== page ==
Early contact between the Korean peninsula and Central Asia by way of the Silk Roads resulted in Korea’s accommodation of Central Asian cultural influences, symbols, motifs, and artistic expression. Conversely, few traces of Korean culture have been found in Central Asia despite known royal envoys and pilgrimages throughout the region. Evidence of this transnational fluidity is evident with bibliographic records and artefacts unearthed from ancient tumuli that were excavated in Korea. These documents attest to the intercultural exchanges between regions. The most significant documentation, “Travelogue to India”, was written by Hyech’o, an 8th-century Silla priest who passed through Central Asia. He also travelled to India by sea and returned to China by land via the Pamirs and Kucha of East Turkestan. In addition, history books entitled, Samguk Sagi and the Samguk Yusa, contain some passages that suggest contact between the two regions, including Central Asian priests who arrived in Korea during the introduction of Buddhism, as well as those from the Haso region who arrived in Central Asia with Tang envoys. Moreover, records of traded goods list a horn-shaped cup, Se-se (blue jade), and a tapestry from the Unified Silla.
Excavated items, including sculptures, paintings, and crafts, are also a testament to their provenance, authenticity, routes of dissemination, and indigenization. Examples include Central Asian-inspired metalwork, the use of Far Eastern painting techniques, and objects incorporating Scythian zoomorphic features. However, glassware are perhaps the most notable items, since they are believed to have been imported from the West, in terms of form and raw materials. Glassware discovered in the 5th-century Silla tumuli can be directly linked to Roman glass due to its chemical composition containing alkali, which is dissimilar to ancient Chinese glass. Moreover, glassware originating from the West was unearthed primarily from tombs of dynasties located in the north, such as the Feng Ma-nu of Northern Wei, Zu, and Feng su-fu, court minister of Northern Van. In addition, decorative patterning techniques employed were pervasive in the West. These included ribbon glass, reticelli, Nuppen giass, tortoise shell, tied-ends, and dotted. There are similarities between the dotted pattern, excavated from the Kumryong tumulus, and glass bottles discovered in Köln, Germany excavation sites. This type of pattern was characteristic of the region, appearing in the 3rd and 4thcenturies. Although it is not known how Roman glass from Germany was transmitted to the Korean peninsula, it is believed to have made its journey by way of the steppe route, or the northern Silk Roads.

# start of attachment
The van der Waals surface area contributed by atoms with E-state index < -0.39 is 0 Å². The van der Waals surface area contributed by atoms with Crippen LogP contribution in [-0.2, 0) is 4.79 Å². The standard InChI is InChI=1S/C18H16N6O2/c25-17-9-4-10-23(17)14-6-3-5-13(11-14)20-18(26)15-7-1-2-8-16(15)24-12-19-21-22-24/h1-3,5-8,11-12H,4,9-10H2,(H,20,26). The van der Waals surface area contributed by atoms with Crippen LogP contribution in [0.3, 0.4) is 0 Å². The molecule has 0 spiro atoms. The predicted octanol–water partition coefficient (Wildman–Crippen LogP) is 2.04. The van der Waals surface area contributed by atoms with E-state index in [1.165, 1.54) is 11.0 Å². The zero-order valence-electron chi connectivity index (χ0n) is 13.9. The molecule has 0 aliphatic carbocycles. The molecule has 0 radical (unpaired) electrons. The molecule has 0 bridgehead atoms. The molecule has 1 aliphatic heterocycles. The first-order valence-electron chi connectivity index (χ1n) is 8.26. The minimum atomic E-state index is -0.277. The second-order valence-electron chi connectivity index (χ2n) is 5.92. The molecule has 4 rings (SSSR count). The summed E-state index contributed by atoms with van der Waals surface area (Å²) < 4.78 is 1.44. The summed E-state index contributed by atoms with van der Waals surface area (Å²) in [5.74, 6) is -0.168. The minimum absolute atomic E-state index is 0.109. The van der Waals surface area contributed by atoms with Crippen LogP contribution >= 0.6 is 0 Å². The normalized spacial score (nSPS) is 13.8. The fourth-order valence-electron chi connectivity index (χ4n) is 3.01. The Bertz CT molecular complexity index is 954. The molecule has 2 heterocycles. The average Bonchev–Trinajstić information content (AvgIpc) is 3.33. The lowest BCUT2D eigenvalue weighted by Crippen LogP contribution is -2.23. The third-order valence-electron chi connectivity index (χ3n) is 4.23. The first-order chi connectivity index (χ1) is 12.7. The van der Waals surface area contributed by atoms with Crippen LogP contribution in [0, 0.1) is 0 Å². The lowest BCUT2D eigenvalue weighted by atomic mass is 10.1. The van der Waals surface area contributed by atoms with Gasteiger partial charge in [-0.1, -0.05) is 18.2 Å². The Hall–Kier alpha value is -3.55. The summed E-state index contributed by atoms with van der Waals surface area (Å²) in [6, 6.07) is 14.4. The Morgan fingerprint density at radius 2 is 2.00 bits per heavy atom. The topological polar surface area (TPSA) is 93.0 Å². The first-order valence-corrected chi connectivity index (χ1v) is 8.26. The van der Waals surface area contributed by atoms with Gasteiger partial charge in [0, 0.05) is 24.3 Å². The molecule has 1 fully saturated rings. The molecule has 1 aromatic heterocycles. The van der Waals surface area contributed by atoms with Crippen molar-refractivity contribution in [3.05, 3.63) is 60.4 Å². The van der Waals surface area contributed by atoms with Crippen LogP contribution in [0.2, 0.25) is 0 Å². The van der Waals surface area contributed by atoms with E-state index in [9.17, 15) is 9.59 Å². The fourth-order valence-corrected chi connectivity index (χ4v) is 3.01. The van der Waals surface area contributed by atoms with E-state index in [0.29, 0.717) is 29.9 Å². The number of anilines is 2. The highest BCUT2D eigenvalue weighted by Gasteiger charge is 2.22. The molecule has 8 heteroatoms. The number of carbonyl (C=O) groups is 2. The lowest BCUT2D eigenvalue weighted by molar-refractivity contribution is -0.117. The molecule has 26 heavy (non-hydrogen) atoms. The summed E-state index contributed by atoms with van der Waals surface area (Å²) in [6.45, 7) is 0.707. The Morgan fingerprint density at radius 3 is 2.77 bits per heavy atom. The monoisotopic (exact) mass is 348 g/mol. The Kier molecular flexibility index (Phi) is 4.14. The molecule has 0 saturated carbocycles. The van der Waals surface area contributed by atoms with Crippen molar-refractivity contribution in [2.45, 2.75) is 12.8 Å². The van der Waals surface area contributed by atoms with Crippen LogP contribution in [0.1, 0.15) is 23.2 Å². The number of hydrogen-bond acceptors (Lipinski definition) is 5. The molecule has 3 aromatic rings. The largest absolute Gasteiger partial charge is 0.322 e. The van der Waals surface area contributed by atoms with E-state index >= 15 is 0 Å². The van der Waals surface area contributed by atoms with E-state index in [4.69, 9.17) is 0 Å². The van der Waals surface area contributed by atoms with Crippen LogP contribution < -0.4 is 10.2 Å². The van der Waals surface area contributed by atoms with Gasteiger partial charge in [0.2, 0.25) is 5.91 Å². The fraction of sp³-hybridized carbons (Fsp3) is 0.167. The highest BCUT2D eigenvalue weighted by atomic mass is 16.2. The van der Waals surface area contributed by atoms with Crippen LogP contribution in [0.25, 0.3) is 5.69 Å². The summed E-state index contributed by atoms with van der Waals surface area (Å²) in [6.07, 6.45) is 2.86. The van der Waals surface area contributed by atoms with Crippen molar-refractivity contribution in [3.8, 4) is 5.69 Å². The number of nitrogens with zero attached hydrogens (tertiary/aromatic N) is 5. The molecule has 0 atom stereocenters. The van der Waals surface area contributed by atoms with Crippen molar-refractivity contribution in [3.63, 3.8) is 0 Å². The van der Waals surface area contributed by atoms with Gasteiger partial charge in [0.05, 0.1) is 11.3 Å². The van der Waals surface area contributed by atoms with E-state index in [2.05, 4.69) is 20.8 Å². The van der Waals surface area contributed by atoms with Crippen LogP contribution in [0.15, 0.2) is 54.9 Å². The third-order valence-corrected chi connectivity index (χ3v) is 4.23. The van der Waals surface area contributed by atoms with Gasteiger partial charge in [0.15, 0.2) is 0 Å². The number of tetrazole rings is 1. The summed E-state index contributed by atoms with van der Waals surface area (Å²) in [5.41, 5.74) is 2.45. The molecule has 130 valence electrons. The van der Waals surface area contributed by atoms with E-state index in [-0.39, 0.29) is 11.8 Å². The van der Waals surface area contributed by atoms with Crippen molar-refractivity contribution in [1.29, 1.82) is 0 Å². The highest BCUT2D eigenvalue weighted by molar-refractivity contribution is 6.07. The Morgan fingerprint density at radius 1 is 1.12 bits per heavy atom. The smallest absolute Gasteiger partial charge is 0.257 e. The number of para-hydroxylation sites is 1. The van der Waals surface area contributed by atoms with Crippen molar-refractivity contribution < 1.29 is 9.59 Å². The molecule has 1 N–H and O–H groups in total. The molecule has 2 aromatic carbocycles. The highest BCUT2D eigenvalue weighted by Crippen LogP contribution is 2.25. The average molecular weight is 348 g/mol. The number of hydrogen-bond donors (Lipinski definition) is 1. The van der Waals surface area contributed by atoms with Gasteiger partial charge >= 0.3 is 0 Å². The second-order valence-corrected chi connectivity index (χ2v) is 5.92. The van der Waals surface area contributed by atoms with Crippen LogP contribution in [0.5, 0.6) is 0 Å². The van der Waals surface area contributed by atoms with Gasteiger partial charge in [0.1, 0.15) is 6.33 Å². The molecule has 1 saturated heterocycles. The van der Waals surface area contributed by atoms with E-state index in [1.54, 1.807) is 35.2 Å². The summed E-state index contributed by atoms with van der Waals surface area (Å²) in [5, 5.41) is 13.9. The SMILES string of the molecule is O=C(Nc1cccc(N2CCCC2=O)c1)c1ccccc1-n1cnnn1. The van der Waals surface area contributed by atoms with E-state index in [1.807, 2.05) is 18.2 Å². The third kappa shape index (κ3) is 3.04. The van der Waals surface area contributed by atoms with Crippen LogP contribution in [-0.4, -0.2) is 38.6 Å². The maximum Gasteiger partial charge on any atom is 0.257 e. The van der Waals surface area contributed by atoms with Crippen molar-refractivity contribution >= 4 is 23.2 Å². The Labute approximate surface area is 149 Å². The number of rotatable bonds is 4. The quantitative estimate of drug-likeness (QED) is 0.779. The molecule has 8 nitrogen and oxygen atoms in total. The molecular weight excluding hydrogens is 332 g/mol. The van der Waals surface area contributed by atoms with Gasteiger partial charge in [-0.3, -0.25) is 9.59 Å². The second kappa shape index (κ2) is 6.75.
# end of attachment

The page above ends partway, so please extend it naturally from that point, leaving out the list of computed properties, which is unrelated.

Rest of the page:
Despite archeological evidence, it still cannot be concluded whether glassware was manufactured in Korea. However, the appearance of comma-shaped jade, Korean child images excavated from the tomb of King Munyong of Paekche, and a thin plate of glass inserted in a gilt-bronze harness all reflected local Korean craftsmanship during that era. Furthermore, the more refined manufacturing technique, the more likely it is thought to have originated from the West. This is evident with the increasing number of Occidental ornaments, motifs, and designs including human figures made of colorful, round glass beads, as well as birds and trees that were discovered in the royal tomb of King Michu. Human figures are depicted with physical characteristics similar to those in the West. Moreover, a glass bead mosaic technique, as well as a cut glass manufacturing technique attributed to the ancient Persian Sassanid Dynasty was discovered on some excavated glass bottles from a tumulus in the north. Dynamic intercultural exchanges and continuous aesthetic appropriation that occurred between the Korean peninsula and Central Asia are a testament to the cultural impact that inevitably touched those living along the Silk Roads and beyond, even in contemporary society.